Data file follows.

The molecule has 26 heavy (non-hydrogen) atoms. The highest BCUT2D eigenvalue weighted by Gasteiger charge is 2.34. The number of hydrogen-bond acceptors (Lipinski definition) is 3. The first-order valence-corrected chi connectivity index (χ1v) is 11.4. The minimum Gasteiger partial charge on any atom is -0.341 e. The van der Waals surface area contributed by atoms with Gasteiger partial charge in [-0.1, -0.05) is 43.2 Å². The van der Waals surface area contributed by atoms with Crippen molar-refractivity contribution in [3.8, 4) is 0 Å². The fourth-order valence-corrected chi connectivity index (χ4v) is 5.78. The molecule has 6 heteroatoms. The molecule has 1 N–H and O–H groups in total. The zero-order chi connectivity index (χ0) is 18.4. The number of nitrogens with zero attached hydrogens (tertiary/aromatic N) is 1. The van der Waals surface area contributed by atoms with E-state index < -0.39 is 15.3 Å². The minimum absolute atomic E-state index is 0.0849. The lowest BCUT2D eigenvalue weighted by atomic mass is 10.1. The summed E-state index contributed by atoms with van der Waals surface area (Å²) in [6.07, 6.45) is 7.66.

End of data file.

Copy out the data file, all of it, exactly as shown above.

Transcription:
The molecule has 26 heavy (non-hydrogen) atoms. The highest BCUT2D eigenvalue weighted by Gasteiger charge is 2.34. The number of hydrogen-bond acceptors (Lipinski definition) is 3. The first-order valence-corrected chi connectivity index (χ1v) is 11.4. The minimum Gasteiger partial charge on any atom is -0.341 e. The van der Waals surface area contributed by atoms with Gasteiger partial charge in [-0.1, -0.05) is 43.2 Å². The van der Waals surface area contributed by atoms with Crippen molar-refractivity contribution in [3.8, 4) is 0 Å². The fourth-order valence-corrected chi connectivity index (χ4v) is 5.78. The molecule has 6 heteroatoms. The molecule has 1 N–H and O–H groups in total. The zero-order chi connectivity index (χ0) is 18.4. The number of nitrogens with zero attached hydrogens (tertiary/aromatic N) is 1. The van der Waals surface area contributed by atoms with E-state index < -0.39 is 15.3 Å². The minimum absolute atomic E-state index is 0.0849. The lowest BCUT2D eigenvalue weighted by atomic mass is 10.1. The summed E-state index contributed by atoms with van der Waals surface area (Å²) in [6.07, 6.45) is 7.66.